Dar es Salaam. The ministry of finance and planning has given a last notice to the beneficiaries of Community Import Support (CIS) and Food Aid Counterpart Fund (FACF) to pay their debts otherwise face legal measures.
In a statement released to the media and signed by the permanent secretary at the ministry of finance and planning Mr Dotto James, indicates that more than 980 companies, industries and individuals acquired the loans.
According to the statement, CISF and FACF are soft loans, which the companies, industries and individuals acquired.
The statement further noted that in accordance to the Commodity Import Support Regulation Act, CAP 261 R. E. 2002 (s.8 (1)(b) a beneficiary is supposed to re-service the debt 18 months after acquiring it.
If a beneficiary fails to do so he/she will be forced to re-service the debt with an interest rate similar to, what the government pays the Bank of Tanzania (BoT), when it acquires a loan.
“The government is giving a final notice to the defaulters, who failed to honour the previous notices issued in December, 30, 2015 and April 5, 2018…legal measures will be taken against the defaulters after publication of this notice,” read a statement in part.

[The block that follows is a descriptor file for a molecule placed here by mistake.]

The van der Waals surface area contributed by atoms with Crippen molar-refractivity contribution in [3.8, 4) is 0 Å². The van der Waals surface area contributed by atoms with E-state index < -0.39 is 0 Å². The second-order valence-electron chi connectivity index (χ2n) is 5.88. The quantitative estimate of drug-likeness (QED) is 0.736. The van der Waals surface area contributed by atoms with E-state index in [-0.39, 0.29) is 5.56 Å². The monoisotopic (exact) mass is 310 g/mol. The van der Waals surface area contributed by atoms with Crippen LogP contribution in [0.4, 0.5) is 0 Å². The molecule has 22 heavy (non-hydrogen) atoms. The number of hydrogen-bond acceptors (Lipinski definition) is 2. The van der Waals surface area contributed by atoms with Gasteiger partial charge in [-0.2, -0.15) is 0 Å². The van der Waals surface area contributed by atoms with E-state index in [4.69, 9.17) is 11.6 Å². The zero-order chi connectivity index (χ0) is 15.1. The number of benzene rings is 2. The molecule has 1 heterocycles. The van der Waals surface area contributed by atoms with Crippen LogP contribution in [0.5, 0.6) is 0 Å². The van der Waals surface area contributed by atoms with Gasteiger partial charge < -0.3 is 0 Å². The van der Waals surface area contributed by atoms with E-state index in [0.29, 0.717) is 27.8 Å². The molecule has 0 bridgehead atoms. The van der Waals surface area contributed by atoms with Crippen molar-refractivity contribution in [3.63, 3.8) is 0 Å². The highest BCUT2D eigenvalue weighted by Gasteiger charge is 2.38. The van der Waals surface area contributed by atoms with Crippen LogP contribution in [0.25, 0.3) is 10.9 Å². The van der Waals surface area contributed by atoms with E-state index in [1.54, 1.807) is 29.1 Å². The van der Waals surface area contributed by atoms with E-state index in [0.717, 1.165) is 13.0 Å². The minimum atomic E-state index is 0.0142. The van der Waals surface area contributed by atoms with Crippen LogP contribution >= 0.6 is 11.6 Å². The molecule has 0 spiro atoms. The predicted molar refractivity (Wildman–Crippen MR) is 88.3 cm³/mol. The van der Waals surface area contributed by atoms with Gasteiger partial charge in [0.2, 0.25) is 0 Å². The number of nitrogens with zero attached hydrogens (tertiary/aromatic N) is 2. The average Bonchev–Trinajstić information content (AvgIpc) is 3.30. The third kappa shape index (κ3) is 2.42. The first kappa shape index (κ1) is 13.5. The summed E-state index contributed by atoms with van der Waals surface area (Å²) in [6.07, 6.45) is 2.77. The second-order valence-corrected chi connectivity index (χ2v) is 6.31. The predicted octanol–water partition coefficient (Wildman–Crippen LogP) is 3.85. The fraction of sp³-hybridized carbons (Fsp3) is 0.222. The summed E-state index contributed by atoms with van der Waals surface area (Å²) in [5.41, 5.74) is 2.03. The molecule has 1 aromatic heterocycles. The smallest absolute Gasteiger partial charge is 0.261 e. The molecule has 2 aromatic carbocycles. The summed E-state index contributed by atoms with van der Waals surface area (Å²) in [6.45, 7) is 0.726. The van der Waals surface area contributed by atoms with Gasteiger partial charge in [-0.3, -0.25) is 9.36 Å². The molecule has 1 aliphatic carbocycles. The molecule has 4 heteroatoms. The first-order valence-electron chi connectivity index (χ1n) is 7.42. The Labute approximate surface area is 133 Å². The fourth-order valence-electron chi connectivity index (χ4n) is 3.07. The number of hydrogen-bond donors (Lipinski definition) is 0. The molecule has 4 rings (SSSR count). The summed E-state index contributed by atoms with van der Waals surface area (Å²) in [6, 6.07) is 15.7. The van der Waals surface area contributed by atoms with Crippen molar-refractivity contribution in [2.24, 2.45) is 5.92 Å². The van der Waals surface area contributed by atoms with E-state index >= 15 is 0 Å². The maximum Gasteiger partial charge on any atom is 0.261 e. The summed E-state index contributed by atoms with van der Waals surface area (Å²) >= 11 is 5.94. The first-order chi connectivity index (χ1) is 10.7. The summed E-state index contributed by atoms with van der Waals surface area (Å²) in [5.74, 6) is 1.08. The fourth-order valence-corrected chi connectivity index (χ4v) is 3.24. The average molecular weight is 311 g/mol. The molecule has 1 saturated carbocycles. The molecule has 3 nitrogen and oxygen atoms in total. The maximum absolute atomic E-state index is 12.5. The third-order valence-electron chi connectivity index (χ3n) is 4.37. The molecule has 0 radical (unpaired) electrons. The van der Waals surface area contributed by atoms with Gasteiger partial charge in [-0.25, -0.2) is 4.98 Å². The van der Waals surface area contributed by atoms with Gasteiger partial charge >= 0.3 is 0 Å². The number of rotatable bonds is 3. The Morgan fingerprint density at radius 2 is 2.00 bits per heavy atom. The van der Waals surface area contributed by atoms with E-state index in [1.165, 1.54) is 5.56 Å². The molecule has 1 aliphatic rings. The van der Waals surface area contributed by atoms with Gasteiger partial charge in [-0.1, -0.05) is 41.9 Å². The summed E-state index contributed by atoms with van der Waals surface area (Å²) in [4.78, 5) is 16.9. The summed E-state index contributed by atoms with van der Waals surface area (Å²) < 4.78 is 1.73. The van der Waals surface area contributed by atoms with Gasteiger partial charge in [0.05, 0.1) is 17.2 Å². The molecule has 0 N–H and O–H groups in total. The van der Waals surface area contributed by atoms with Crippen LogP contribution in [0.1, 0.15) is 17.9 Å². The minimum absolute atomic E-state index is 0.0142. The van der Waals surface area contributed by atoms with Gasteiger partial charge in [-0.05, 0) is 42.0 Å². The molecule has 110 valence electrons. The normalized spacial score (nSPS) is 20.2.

Some of the defaulters, who were named in the notice are top businessmen, politicians and individuals.
Reached for their comments some of those, who were named in the list, who include former cabinet minister Mr Stephen Wassira, who owns Siza Cold Storage Co.Ltd, said he has submitted ‘all correspondents’ to TIB investment bank’.
“I have submitted all my correspondents to the TIB investment bank so if you want details you can call them,” said Mr Wassira in a telephone interview.
On his part Chauma national chairman Mr Hashim Rungwe, who owns Bahari Motor Co Ltd, said he will speak on the matter tomorrow as he wasn’t in the city.
The statement released by the ministry named fifteen individuals, who acquired loans through CISF and FCF
In April 2015 the government vowed to collect over Sh300 billion that was issued as loans to private companies under the Commodity Import Support (CIS) scheme over 20 years ago.
"We will mercilessly collect all of this money from businesspeople... we cannot afford chasing around petty traders and hawkers and sparing big businesspeople who have taken government money," the then Deputy Finance Minister, Mr Mwigulu Nchemba told the Parliament.
Some development partners teamed up with the government to facilitate the importation of key commodities in the country about ten years ago to ease, among other things, food shortages to help the economy
For example the government of Japan provided a grant of 23 billion yen to be loaned to companies for importation of various products. It was agreed that once the money is recovered, it would be used to develop small firms and local entrepreneurs.
But according to reports from the Treasury, only some Sh142 billion has been recovered but the fate of the rest of the money is unknown because some of the companies, it has emerged, were fake.